Innis & Gunn beer to be kept in time capsule and opened '100 years from now'

Many breweries will attempt to preserve special bottles for posterity by keeping them in vaults or adding them to specialist collections however, Scottish brewer Innis & Gunn has taken this a step further by placing one of their limited editions in a time capsule with instructions for it not to be opened until the year 2116.

Published 25th Jul 2016
Updated 18 th Sep 2023

Innis & Gunn fans have snapped up almost all of the brewery's newest limited edition, a 7.7% ABV beer named Vintage, leaving only a few hundred left in its online shop and the brand's Beer Kitchen restaurants in Edinburgh and Dundee.

So, in a bid to save a taste of it for future generations, one of the bottles is now being displayed in a sealed transparent enclosure, aptly dubbed 'The Hundred Year Wait',  at Innis & Gunn’s Inveralmond Brewery in Perth, ready to be opened again in a hundred years time.

Picture: Innis & Gunn

Picture: Innis & Gunn

Vintage is a bottle-conditioned strong ale that becomes richer and more complex the longer it is left. Matured in American Bourbon casks, only 8,000 of the 500ml bottles have been produced for sale.

Created with Super Styrian hops, Vintage’s malt profile includes Innis & Gunn Ale Malt, Crystal, Roasted Barley and Raw Wheat. Innis & Gunn brewers describe the beer’s taste profile as “Buttered toast, creamy toffee, a little sharpness from the yeast and a creamy full mouthfeel.”

Although the beer is brewed to be drunk on the day of release, time is on the beer’s side as the yeast contained in the bottle continues to condition the beer beyond its official ‘Best Before’ date.

The absence of food spoilage bacteria in the beer will mean the century old Vintage will be drinkable, with a flavour profile far different from how it tastes today.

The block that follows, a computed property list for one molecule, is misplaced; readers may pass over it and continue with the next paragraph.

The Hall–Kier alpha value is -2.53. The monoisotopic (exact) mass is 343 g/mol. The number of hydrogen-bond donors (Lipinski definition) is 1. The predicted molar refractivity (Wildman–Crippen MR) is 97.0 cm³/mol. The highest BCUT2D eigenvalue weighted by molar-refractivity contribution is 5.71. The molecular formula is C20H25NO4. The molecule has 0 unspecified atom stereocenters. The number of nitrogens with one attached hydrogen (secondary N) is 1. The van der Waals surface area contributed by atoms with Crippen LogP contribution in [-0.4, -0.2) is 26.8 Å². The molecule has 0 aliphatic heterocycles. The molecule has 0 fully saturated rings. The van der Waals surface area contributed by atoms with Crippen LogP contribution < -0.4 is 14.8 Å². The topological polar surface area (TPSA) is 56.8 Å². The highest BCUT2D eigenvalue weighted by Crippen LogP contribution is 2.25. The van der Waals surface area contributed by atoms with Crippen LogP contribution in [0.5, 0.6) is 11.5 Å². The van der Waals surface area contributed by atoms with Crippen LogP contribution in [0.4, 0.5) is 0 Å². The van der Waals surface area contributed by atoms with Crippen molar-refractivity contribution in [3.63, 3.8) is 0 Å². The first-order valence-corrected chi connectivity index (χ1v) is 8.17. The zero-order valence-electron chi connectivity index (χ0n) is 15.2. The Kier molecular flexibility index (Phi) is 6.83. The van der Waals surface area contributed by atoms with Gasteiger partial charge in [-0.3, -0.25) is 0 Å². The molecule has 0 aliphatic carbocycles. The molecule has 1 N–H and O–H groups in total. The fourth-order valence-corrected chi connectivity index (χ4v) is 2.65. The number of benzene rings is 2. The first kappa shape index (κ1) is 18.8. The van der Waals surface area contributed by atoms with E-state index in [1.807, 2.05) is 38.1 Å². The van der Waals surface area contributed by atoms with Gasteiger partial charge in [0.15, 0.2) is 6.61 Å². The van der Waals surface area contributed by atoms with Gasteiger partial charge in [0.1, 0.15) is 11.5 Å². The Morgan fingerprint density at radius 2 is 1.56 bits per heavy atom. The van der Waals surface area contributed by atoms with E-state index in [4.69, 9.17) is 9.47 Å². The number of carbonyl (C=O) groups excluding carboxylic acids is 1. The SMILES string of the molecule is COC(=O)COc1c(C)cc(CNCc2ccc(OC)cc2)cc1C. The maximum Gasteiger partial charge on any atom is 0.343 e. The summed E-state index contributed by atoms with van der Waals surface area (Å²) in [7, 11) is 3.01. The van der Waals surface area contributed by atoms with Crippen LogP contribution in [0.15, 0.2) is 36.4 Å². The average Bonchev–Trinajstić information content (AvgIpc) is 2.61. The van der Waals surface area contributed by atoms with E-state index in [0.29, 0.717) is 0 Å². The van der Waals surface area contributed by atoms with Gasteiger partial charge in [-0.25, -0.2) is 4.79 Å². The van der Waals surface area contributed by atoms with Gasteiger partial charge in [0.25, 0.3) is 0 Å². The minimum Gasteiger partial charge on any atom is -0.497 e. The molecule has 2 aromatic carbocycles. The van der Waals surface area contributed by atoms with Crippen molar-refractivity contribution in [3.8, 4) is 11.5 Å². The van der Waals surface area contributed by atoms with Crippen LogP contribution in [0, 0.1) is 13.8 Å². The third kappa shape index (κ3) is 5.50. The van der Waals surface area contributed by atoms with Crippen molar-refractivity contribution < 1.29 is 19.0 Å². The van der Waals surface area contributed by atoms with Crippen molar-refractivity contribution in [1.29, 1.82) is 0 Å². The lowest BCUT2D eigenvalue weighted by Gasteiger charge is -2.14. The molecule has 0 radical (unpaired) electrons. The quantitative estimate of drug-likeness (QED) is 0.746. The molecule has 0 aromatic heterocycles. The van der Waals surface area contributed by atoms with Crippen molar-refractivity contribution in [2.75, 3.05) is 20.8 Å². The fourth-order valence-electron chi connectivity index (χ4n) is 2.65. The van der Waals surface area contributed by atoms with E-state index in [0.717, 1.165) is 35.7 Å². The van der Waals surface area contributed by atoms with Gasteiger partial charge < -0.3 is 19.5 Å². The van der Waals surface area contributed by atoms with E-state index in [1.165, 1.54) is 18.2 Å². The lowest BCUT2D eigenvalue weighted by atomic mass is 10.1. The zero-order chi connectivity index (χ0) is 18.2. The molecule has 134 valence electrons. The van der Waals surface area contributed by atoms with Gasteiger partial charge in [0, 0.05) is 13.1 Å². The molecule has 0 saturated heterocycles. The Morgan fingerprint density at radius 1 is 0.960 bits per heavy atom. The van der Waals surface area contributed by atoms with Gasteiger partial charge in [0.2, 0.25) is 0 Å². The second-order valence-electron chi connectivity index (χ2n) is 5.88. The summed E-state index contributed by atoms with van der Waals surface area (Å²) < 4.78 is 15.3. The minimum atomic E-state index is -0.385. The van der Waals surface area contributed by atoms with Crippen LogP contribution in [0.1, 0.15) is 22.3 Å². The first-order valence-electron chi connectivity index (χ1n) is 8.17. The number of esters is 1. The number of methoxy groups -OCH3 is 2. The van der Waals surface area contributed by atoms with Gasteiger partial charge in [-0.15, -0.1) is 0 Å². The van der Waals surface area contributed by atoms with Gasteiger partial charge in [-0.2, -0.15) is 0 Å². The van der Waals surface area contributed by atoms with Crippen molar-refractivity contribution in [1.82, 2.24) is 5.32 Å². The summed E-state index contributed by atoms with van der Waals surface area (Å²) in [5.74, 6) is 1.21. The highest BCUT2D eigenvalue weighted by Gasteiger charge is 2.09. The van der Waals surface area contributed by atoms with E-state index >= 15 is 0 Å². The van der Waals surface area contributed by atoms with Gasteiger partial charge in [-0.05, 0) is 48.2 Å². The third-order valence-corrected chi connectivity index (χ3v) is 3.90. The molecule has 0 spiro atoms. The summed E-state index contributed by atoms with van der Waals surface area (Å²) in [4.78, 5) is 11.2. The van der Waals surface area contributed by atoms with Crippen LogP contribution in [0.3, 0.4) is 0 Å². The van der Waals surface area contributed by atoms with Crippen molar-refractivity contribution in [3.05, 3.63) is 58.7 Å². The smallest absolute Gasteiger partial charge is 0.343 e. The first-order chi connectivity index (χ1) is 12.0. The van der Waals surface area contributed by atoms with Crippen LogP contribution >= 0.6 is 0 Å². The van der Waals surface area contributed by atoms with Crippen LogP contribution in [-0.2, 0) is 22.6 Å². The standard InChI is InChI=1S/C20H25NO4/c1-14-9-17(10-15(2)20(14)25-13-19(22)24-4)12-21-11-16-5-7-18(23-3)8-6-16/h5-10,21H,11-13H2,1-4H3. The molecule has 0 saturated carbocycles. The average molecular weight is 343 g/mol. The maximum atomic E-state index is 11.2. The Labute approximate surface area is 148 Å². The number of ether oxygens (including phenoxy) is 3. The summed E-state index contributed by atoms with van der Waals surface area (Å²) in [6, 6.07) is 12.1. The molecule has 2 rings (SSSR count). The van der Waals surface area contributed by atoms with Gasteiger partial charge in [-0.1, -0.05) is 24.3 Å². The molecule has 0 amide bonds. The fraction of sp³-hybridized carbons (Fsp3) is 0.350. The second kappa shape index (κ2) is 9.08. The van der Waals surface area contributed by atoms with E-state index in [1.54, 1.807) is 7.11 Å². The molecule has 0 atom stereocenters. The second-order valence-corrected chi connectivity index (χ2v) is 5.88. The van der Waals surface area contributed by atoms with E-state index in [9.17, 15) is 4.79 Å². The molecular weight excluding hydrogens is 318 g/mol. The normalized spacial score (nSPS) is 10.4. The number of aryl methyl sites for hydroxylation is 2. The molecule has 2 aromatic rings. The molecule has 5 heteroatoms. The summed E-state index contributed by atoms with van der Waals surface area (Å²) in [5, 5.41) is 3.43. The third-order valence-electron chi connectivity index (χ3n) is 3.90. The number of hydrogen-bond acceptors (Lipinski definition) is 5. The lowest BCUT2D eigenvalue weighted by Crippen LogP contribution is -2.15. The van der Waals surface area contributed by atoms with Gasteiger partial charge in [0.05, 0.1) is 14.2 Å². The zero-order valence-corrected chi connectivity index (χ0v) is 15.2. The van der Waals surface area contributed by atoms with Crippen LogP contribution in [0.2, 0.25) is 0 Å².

Dougal Gunn Sharp, Founder and Master Brewer said: “I’ve been brewing beer for the past 30 years and with each new recipe there’s always something new to learn. This was certainly the case with Vintage which has been a labour of love that takes another giant step in our innovative approach to beer.

“The fact the beer continues to mature and change over time inspired us to preserve it in such a unique way. We want the time capsule to serve as a reminder for us to keep innovating, keep pushing boundaries and keep expanding people’s ideas of what beer can be. Just like Vintage, we’ll continue to get better with time and I just wish I could be there in one hundred years when the brewers open up the capsule and taste the beer. "


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Driven by a passion for all things drinks-related, Sean writes for The Scotsman extensively on the subject. He can also sometimes be found behind the bar at the world famous Potstill bar in Glasgow where he continues to enhance his whisky knowledge built up over 10 years advising customers from all over the world on the wonders of our national drink. Recently, his first book was published. Dubbed Gin Galore, it explores Scotland's best gins and the stories behind those that make them.
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